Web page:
Scientists at Rice University have developed a method that combined graphene nanoribbons (GNRs) and a polymer to produce a lightweight storage medium for compressed gas. The resulting material may prove to be extremely useful in the auto industry where manufacturers are trying use compressed natural gas to its fullest potential or in the beverage industry where it could help beer or carbonated drinks stay fresh for far longer on the shelf.

Typically, compressed natural gas is stored in bulky metal containers that are really thick , and thus heavy, in order to keep the gas from escaping (too soon). The Rice University chemists combined single-atom-thick graphene nanoribbons (GNRs) to thermoplastic polyurethane (TPU) – a block copolymer of polyurethane that combines hard and soft materials – to produce an  enhanced a polymer  that is far more impermeable to pressurized gas and far lighter than the metal in tanks. According to the researchers, the resulting polymer is as 1,000 times more effective at trapping compressed natural gas.

The GNRs were subsequently treated with hexadecane before being combined, and the resulting polymer is only 0.5% heavier as a result of the GNRs layering, for a tremendous increase in impermeability, due to the ribbons’ even dispersion through the material.

A composite material created at Rice University is nearly impervious to gas and may lead to efficient storage of compressed natural gas for vehicles. A 65-micrometer-wide polymer film, photographed edge-on with an electron microscope, contains a tiny amount of enhanced graphene nanoribbons that present gas molecules a “tortuous path” to escape. (Credit: Changsheng Xiang/Rice University)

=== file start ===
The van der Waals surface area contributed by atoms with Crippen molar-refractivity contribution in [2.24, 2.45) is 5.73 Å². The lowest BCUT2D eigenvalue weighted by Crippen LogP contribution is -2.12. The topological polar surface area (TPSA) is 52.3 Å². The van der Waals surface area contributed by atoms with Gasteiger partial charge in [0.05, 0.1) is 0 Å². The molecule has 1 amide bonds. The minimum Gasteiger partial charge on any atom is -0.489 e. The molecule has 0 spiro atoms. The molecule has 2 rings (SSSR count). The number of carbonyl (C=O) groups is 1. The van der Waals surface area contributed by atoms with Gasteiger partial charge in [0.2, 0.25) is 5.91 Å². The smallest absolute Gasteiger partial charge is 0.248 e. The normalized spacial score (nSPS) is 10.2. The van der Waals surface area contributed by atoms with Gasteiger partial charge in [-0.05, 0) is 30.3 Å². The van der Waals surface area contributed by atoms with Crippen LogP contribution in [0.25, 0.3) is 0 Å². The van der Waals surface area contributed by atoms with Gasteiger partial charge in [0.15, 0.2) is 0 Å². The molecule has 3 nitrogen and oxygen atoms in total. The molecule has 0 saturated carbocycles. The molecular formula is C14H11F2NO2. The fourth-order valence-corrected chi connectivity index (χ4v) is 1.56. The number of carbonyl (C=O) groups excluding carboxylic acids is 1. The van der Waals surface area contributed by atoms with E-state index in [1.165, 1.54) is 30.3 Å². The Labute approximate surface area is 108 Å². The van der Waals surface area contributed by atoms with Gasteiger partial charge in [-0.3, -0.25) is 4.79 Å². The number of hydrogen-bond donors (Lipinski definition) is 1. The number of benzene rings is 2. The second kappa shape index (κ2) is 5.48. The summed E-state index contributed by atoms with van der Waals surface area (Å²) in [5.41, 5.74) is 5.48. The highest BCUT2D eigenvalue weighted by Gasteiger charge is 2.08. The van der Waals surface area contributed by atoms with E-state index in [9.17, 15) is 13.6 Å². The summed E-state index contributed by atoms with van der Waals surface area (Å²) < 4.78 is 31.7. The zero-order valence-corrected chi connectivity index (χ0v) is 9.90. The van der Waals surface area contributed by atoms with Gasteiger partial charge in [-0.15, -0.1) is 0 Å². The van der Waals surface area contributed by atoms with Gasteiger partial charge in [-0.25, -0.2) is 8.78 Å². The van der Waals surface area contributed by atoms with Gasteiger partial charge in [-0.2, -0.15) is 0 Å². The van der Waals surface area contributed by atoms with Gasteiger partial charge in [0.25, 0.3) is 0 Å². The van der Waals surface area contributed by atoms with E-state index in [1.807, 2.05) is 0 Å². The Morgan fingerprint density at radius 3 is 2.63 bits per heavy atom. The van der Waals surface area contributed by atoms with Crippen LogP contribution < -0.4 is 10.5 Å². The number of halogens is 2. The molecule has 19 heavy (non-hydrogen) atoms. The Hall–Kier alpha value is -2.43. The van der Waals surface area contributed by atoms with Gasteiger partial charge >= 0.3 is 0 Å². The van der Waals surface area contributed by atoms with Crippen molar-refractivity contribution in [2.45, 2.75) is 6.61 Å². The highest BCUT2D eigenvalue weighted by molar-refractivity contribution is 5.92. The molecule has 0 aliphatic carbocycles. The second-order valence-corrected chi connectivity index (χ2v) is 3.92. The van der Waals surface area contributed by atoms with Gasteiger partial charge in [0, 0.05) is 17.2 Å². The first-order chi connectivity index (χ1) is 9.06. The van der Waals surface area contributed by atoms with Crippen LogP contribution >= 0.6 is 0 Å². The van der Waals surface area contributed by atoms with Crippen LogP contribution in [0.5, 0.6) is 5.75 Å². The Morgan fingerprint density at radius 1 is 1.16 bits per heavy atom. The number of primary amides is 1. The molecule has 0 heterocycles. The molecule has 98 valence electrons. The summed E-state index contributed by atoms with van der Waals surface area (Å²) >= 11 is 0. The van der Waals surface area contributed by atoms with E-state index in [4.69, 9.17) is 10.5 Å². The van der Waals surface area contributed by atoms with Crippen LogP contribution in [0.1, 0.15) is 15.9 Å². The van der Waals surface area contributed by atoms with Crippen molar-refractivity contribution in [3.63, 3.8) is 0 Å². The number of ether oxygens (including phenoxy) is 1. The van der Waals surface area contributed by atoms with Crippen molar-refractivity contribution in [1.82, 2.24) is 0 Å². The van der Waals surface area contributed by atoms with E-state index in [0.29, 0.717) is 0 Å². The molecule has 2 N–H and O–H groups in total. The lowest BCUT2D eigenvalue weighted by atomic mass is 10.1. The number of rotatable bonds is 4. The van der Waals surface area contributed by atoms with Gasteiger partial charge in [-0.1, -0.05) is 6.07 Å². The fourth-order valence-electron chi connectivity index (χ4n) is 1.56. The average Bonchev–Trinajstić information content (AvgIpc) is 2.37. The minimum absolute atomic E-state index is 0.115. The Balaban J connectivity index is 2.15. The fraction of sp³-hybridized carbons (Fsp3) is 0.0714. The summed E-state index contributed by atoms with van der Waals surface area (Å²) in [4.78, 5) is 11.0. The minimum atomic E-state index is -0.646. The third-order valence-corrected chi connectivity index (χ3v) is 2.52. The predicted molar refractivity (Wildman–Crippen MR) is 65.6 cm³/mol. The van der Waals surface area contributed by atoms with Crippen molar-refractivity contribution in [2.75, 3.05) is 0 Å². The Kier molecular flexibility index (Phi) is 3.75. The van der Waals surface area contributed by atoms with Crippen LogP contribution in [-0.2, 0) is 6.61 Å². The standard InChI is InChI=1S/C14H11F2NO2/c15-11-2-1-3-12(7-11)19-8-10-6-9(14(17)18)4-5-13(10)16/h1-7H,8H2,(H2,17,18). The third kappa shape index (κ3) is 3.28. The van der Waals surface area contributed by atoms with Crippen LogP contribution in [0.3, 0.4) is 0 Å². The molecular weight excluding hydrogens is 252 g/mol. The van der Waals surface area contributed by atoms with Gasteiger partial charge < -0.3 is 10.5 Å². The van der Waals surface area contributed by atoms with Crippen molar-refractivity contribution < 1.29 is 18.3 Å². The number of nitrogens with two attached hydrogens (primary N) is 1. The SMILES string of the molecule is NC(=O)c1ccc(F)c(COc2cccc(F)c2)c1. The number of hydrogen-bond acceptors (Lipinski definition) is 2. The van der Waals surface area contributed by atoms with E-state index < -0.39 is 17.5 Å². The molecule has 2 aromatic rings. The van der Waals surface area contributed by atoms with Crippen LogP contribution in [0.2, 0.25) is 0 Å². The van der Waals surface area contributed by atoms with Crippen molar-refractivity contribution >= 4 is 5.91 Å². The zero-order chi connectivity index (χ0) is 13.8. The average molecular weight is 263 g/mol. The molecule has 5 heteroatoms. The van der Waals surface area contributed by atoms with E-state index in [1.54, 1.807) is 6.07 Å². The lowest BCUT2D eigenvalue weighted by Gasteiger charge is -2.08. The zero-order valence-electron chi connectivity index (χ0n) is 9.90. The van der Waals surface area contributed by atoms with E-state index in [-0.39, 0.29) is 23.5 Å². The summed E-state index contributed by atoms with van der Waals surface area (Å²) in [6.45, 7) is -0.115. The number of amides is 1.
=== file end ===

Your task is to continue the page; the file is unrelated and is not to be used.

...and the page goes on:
A composite material created at Rice University is nearly impervious to gas and may lead to efficient storage of compressed natural gas for vehicles. A 65-micrometer-wide polymer film, photographed edge-on with an electron microscope, contains a tiny amount of enhanced graphene nanoribbons that present gas molecules a “tortuous path” to escape. (Credit: Changsheng Xiang/Rice University)

The researchers tested the GNR/TPU films dispersed with 200-300 nanometer-wide ribbons by putting pressurized nitrogen on one side and a vacuum on the other side. For films with no GNRs, the pressure dropped to zero in about 100 seconds as nitrogen escaped into the vacuum chamber. With GNRs at 0.5 percent, the pressure didn’t budge over 1,000 seconds, and it dropped only slightly over more than 18 hours.

“The idea is to increase the toughness of the tank and make it impermeable to gas,” said  Rice lab of chemist James Tour. “This becomes increasingly important as automakers think about powering cars with natural gas. Metal tanks that can handle natural gas under pressure are often much heavier than the automakers would like.”

Auto applications aren’t the only ones that could benefit from the enhanced polymer, since it could solve a number of longstading problems in the food packaging industry as well.

“Remember when you were a kid, you’d get a balloon and it would be wilted the next day? That’s because gas molecules go through rubber or plastic,” Tour said. “It took years for scientists to figure out how to make a plastic bottle for soda. Once, you couldn’t get a carbonated drink in anything but a glass bottle, until they figured out how to modify plastic to contain the carbon dioxide bubbles. And even now, bottled soda goes flat after a period of months.

“Beer has a bigger problem and, in some ways, it’s the reverse problem,” he said. “Oxygen molecules get in through plastic and make the beer go bad.” Bottles that are effectively impermeable could lead to brew that stays fresh on the shelf for far longer, Tour said.

The scientists reported their results this week in the online edition of the American Chemistry Society journal ACS Nano.

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